The Board of Education unanimously voted to adopt the provisions of §466-a of the Real Property Tax Law at its Feb. 16 meeting, which will now grant a partial exemption from taxation (10% of the assessed value of the eligible property) for school district purposes for residential property located within the school district owned by eligible local volunteer firefighters and volunteer ambulance workers.
The board’s adoption these provisions at its regular meeting followed a public hearing on the matter held earlier that evening.
There is a requirement of a minimum of two years of applicable volunteer service in the fire company, fire department or voluntary ambulance service located within the school district, and other statutory requirements.
“We know our volunteer firefighters and ambulance workers do heroic work to serve our community,” said Board of Education President Joseph Flaherty. “At times, that includes at their own personal risk, including the physical and emotional toll that serving takes. Expanding our property tax exemption is a very small way we can give back to and thank our volunteers who sacrifice their time, health and safety to provide an invaluable and selfless service to our community.”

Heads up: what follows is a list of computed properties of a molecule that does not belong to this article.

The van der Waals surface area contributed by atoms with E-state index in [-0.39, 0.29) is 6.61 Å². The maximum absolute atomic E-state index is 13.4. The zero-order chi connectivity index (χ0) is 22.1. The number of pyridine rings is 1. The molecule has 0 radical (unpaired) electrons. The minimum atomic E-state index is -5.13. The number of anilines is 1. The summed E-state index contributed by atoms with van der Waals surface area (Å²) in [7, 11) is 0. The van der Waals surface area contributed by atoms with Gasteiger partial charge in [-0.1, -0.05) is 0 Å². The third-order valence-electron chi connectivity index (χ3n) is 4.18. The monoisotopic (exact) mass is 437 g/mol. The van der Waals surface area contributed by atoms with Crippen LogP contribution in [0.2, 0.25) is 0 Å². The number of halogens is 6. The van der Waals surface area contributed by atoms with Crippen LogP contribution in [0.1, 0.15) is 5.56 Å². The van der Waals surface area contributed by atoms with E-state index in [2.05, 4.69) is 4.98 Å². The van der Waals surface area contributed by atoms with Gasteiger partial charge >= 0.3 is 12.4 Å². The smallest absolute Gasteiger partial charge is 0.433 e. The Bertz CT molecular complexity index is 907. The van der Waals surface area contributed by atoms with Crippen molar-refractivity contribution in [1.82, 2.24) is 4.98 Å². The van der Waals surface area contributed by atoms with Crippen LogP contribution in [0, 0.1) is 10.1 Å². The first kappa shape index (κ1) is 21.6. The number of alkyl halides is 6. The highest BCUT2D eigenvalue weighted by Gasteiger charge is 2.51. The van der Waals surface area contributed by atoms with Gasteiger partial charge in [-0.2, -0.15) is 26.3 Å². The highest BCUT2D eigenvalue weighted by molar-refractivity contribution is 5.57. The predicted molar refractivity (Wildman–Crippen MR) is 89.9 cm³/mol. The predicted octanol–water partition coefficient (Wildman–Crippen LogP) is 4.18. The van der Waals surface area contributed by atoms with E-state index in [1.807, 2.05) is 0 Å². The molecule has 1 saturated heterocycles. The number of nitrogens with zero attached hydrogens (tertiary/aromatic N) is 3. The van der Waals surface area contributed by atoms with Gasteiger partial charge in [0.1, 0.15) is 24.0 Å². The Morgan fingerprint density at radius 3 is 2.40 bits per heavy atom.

Volunteer firefighters and ambulance corps workers who feel they are eligible for this exemption should contact their respective town assessor’s office to learn the process to apply, including whatever paperwork must be submitted. The deadline to apply is Wednesday, March 1.
§466-a of the Real Property Tax Law is a new exemption of the Real Property Tax Law (RPTL), as enacted by Chapter 670 of the Laws of 2022. This new law gives municipalities, school districts and fire districts the option to provide a property tax exemption of up to 10% to volunteer firefighters and ambulance workers. Any such exemption would be valid only on property used exclusively for residential purposes.
In order to be eligible for this partial exemption, volunteer firefighters and ambulance workers must live in the community served by their volunteer organization and meet a minimum service requirement of between two and five years, as set by the respective taxing jurisdiction. Additionally, as a local option, a lifetime exemption may be provided to volunteers with at least 20 years of service as long as they maintaining their primary residence in the county they have served. Taxing jurisdictions may also allow unremarried surviving spouses of eligible volunteers to retain the exemption.
This would be effective for assessment rolls prepared on the basis of the taxable status dates occurring on or after Jan. 1, 2023.